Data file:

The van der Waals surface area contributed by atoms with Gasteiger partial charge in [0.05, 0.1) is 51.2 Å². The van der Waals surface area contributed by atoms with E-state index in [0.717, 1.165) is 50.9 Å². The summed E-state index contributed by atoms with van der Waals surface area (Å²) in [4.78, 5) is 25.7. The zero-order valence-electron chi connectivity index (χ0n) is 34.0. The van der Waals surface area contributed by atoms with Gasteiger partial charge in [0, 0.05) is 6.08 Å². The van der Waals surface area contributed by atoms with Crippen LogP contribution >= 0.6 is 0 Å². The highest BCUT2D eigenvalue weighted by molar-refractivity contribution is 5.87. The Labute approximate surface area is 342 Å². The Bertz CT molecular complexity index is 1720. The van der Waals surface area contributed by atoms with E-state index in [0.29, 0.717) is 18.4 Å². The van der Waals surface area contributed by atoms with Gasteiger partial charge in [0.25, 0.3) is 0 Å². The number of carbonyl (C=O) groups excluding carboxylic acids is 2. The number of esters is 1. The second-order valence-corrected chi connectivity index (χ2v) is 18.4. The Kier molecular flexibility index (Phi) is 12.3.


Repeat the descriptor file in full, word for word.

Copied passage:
The van der Waals surface area contributed by atoms with Gasteiger partial charge in [0.05, 0.1) is 51.2 Å². The van der Waals surface area contributed by atoms with E-state index in [0.717, 1.165) is 50.9 Å². The summed E-state index contributed by atoms with van der Waals surface area (Å²) in [4.78, 5) is 25.7. The zero-order valence-electron chi connectivity index (χ0n) is 34.0. The van der Waals surface area contributed by atoms with Gasteiger partial charge in [0, 0.05) is 6.08 Å². The van der Waals surface area contributed by atoms with Crippen LogP contribution >= 0.6 is 0 Å². The highest BCUT2D eigenvalue weighted by molar-refractivity contribution is 5.87. The Labute approximate surface area is 342 Å². The Bertz CT molecular complexity index is 1720. The van der Waals surface area contributed by atoms with E-state index in [0.29, 0.717) is 18.4 Å². The van der Waals surface area contributed by atoms with Gasteiger partial charge in [0.25, 0.3) is 0 Å². The number of carbonyl (C=O) groups excluding carboxylic acids is 2. The number of esters is 1. The second-order valence-corrected chi connectivity index (χ2v) is 18.4. The Kier molecular flexibility index (Phi) is 12.3.